Guarantor vs. Co-Applicant

Mortgage Tips Kristin Woolard 21 Apr


In times of a hot real estate market often family members want to help any way they can to give their loved one an edge. I am regularly asked about whether a direct relative can co-sign to help with qualification.

While it’s a wonderful gesture there definitely needs to be careful consideration of the impact of co-signing.

Being obligated on a mortgage for someone else means being responsible for payment should your family member find themselves in a position where they can’t make their mortgage payment. If you don’t step in your credit record will be severely impacted.

It also means that it could restrict your options should you need to qualify for a mortgage or other credit account yourself in the future. Your loved one’s mortgage will show up on your credit report and the full payment will need to be factored into future qualifying scenarios.

Then there is the question of being a Co-Applicant or whether it is better to be a Guarantor. This also needs to be considered as they are very different.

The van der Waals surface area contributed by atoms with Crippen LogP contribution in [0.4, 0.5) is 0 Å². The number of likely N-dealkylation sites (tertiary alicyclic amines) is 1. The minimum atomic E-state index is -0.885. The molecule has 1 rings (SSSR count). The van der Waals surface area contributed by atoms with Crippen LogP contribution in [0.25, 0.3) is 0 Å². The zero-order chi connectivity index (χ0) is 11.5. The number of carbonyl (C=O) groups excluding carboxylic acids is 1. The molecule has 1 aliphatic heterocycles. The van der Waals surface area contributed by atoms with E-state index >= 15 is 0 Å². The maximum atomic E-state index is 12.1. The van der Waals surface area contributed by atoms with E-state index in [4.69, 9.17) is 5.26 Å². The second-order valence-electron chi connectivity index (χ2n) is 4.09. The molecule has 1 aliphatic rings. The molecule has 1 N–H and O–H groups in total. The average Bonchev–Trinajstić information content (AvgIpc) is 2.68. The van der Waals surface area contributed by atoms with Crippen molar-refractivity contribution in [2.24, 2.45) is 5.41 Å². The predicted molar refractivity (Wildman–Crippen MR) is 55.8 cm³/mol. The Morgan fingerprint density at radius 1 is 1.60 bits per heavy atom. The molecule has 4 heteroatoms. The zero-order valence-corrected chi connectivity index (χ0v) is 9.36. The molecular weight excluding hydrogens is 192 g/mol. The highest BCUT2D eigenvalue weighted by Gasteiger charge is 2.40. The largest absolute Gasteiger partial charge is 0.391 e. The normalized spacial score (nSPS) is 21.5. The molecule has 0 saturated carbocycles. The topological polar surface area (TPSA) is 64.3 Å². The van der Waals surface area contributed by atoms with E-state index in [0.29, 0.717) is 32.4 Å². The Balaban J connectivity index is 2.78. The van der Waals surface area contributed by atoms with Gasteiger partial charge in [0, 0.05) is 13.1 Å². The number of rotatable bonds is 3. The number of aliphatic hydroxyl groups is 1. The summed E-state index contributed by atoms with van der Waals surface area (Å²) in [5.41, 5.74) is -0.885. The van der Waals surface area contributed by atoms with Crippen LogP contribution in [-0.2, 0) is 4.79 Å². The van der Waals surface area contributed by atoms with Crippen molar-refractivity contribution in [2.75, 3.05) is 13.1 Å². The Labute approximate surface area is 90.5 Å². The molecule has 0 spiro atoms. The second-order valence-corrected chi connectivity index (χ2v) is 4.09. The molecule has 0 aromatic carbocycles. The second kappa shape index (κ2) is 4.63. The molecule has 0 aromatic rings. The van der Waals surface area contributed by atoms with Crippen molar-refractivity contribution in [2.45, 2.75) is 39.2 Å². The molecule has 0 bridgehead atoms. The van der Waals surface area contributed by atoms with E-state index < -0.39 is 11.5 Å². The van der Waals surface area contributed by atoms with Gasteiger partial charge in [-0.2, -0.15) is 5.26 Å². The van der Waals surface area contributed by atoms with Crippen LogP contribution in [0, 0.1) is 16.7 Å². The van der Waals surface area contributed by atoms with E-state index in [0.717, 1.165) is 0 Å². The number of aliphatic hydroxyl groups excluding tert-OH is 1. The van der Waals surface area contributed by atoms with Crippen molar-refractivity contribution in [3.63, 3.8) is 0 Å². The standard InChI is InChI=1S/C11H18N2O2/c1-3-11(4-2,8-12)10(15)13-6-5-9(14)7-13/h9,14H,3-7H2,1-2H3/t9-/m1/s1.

Both strengthen an application with a weakness such as short time on job, credit issues or not enough income. The major difference is a co-signer is also a co-owner in the home and legally has a right of ownership and a right to the equity in the property.

A guarantor is only ‘guaranteeing’ the mortgage on behalf of the applicant – agreeing to step in and make payment should the applicant be unable to for some reason. They do not an owner in the property itself.

In BC, any owner in a property that has already owned before has to pay Property Transfer Tax (PTT) on their share of ownership. If a co-applicant owns a home or has owned previously and is simply helping qualify I usually recommend ownership to be split 99/100th  ownership for the applicant and 1/100th ownership for the co-applicant so PTT is only due on 1/100th of the purchase price. This saves thousands in tax.

If a co-applicant wants to be dropped from the property and mortgage once the applicant can qualify on their own the co-applicant needs to legally sign off title in the home by filing a Transfer of the property at Land Titles. This usually costs a couple hundred dollars.

With a guarantor, once the applicant qualifies for the mortgage on their own they can either just replace the current mortgage with another without the guarantor or the lender of the current mortgage may agree to release the guarantor from the existing mortgage once they are satisfied the applicant now qualifies.

While it’s always nice to volunteer to help out when you can it’s a good idea to speak to a professional about what your participation in the process will mean to you. Know what you’re getting in to so you’re prepared for the future.